"Whether they will be again without recruiting at least one forward of proved scoring ability (easier said than done) is a moot point. Mr Revie must now have tried every combination of forwards open to him without hitting a winning line.

"At Wolverhampton, in desperation, he played Bremner at centre-forward from within 10 seconds of the start. Bremner's nuisance value in that position is considerable, apart from the fact that on Saturday he made at least two chances for Belfitt which should have been taken. But, on balance, is it worth sacrificing his inventiveness in midfield? With Giles again absent Leeds had no one in midfield to match the constructive ability of Bailey and Burnside."

Revie was without the injured Willie Bell, Paul Madeley, Albert Johanneson andDinamo manager Branko Zebec Johnny Giles as the Peacocks flew out to Zagreb; he chose to omit Jimmy Greenhoff, opting for Rod Belfitt to lead the attack and 19-year-old Mick Bates on the right flank.

United lacked nothing in confidence as the first English finalists since Birmingham City in 1961. Skipper Billy Bremner promised: "If fitness and determination count for anything, this will be the season when we get on the honours trail. The Inter Cities Fairs Cup will do for a start, then we will get cracking on the issues at home. Every player has trained that little bit harder and, given the run of the ball, we shall not have much longer to wait before giving our fans something to cheer about."

Eric Todd wrote of Dinamo in the Guardian: "Much is expected of Zambata, Yugoslavia's alleged answer to Jimmy Greaves, and Rora who, a local correspondent says, is an excellent dribbler, 'packs good shots, very tricky,' also able to pass three or four opponents and score. Belin, the Zagreb captain, is 'a great fighter and the specialist for executing the penalty kicks' … Leeds usually prepare a dossier on their future opponents, but such an opportunity was denied them on this occasion. Mr Revie, nevertheless, is not worried. His young men have done him and themselves great credit, and he sees no reason why they should not do the same tomorrow."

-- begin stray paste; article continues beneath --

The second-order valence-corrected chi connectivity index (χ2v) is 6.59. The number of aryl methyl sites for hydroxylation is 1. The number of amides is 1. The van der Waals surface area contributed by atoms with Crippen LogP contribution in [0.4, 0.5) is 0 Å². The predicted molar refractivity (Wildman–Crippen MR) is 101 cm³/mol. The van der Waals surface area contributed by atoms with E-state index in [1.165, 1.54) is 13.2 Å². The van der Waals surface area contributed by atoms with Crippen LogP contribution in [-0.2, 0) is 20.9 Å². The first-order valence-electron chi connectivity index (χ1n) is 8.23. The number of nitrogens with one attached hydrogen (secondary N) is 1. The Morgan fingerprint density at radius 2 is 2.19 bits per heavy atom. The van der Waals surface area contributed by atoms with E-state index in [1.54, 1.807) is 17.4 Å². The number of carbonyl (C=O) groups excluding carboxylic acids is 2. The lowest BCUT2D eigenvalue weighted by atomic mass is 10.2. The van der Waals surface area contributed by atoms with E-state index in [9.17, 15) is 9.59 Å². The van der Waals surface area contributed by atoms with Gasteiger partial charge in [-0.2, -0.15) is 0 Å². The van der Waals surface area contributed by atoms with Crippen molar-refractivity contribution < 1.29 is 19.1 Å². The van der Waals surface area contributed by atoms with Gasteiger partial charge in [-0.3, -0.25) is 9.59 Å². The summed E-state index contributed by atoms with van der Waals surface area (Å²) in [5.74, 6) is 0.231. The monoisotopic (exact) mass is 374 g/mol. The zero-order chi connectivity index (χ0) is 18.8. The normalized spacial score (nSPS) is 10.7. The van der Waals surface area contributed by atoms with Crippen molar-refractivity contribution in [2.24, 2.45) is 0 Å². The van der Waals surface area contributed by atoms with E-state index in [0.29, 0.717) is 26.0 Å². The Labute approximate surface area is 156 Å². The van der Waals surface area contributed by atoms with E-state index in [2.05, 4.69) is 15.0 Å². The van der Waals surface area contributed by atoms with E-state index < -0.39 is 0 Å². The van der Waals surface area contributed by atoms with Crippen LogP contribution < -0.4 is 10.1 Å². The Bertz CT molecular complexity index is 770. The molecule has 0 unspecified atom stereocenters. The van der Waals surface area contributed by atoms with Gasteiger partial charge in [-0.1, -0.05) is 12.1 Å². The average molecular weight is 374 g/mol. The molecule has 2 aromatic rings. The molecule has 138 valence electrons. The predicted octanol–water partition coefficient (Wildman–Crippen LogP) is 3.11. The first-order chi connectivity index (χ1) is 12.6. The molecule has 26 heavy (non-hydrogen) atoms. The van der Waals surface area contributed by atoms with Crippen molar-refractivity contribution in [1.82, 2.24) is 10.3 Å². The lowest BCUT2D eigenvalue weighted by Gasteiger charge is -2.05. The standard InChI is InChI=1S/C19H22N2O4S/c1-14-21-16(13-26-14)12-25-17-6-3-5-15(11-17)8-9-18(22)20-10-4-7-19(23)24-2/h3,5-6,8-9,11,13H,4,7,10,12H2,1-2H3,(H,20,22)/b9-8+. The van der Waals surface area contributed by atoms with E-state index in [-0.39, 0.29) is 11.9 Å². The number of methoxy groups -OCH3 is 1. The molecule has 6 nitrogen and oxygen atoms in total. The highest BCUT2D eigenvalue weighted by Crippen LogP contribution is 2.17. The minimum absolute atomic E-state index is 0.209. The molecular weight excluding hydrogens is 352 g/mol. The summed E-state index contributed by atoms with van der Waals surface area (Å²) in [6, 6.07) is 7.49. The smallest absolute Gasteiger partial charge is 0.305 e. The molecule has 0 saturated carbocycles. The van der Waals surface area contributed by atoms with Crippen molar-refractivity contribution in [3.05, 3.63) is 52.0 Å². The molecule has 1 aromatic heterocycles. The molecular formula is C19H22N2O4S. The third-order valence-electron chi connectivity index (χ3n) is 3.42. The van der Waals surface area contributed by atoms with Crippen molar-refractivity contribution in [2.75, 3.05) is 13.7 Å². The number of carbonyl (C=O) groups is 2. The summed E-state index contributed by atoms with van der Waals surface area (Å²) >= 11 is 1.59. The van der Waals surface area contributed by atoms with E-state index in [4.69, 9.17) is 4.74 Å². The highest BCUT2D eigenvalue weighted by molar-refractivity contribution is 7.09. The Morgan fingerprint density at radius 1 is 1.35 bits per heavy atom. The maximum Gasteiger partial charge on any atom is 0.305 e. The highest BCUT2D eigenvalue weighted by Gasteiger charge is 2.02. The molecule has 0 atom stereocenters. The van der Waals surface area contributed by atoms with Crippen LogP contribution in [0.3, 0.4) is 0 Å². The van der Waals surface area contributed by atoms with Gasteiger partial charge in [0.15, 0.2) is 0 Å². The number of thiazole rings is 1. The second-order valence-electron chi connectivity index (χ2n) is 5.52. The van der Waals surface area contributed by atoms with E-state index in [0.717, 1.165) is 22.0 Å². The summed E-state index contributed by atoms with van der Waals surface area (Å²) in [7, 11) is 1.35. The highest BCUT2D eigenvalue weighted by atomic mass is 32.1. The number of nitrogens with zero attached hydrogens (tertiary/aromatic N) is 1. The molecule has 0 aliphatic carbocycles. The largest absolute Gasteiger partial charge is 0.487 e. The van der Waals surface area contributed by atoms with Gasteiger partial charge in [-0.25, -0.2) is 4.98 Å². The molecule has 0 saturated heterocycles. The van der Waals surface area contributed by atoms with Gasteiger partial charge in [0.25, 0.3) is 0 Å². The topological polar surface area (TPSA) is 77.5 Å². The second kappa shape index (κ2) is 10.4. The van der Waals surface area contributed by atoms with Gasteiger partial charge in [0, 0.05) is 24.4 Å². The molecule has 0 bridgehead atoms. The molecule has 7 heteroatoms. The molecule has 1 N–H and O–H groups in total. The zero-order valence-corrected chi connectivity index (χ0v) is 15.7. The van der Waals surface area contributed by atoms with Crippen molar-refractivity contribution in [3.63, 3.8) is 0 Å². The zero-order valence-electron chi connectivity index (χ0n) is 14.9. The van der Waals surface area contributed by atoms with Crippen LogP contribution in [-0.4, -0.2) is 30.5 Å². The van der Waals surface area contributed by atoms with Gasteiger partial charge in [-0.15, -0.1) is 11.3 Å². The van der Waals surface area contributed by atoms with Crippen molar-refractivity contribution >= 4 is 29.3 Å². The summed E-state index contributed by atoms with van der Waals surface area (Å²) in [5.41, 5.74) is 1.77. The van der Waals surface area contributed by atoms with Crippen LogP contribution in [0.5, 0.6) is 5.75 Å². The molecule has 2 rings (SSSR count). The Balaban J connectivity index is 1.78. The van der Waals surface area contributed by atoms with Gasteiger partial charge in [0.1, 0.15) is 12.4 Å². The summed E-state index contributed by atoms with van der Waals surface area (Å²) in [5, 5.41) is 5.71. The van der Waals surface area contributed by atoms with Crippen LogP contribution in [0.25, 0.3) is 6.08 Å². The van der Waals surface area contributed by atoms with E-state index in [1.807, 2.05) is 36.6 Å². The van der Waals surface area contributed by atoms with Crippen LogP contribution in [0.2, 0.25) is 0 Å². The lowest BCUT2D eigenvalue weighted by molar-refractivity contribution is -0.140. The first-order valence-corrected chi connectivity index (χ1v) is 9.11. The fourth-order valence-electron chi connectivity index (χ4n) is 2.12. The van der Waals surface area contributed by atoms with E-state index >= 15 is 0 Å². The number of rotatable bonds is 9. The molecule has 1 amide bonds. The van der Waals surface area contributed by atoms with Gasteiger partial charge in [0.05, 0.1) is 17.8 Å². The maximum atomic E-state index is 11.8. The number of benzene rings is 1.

The Yorkshire Evening Post carried Venture's summary of the Croatians: "Dinamo Zagreb will be meeting English opposition for the first time in a European competition when they face Leeds United. During three Fairs Cup campaigns, four in the Cup Winners Cup and one in the European Champions Cup they have visited all Europe's leading countries except Russia and France. Dinamo have scored 64 goals to date in the three European tournaments. Top score was seven against Copenhagen in the Fairs Cup. Worst defeats? … 5-1 Barcelona in the same competition and 4-0 by Atletico Madrid in the Cup Winners' Cup. Teams to have beaten them by a three-goal margin include Glasgow Celtic, Eintracht Frankfurt and Fiorentina.

"In the transfer market - and in hospital. That was the summer bulletin on Stefan Lamza, one of Yugoslavia's international strikers, who helped to put Dinamo Zagreb into the Fairs Cup final. When soccer broke off in Yugoslavia, Lamza was looking forward to a move to Belgium. His transfer to Standard Liege was all fixed up except for a few details. Then he fell to the pavement from the balcony of his flat. He was rushed to hospital with serious head injuries and fractured ribs, and it is not known yet when Lamza will play again.

"Dinamo are not finding it easy to keep their successful team together. Offers have been made for several players, but one who will be on duty against Leeds United is international Rudolf Belin, who has collected a handsome sum from his own club to stay put."

The first leg of the final was played in oppressive heat, which dictated the tempo of the contest. United were well used by now to the more sedate and controlled pace of the European game and settled well. Commencing with Belfitt as a lone attacker and Bates, Bremner, Lorimer, Gray and O'Grady ranged across midfield, the Leeds game plan was all about containment and frustrating the opposition. Gary Sprake, Slaven Zambata led the Dinamo attack - in 393 games for Zagreb he scored 267 goalsPaul Reaney, Jack Charlton and Norman Hunter were joined for the night by Terry Cooper at left-back and were well used to spending long hours soaking up heavy pressure.

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Allowing their opponents to pass the ball around in their own half as they wished, United contented themselves with deep defence allowing Dinamo the preponderance of first half possession.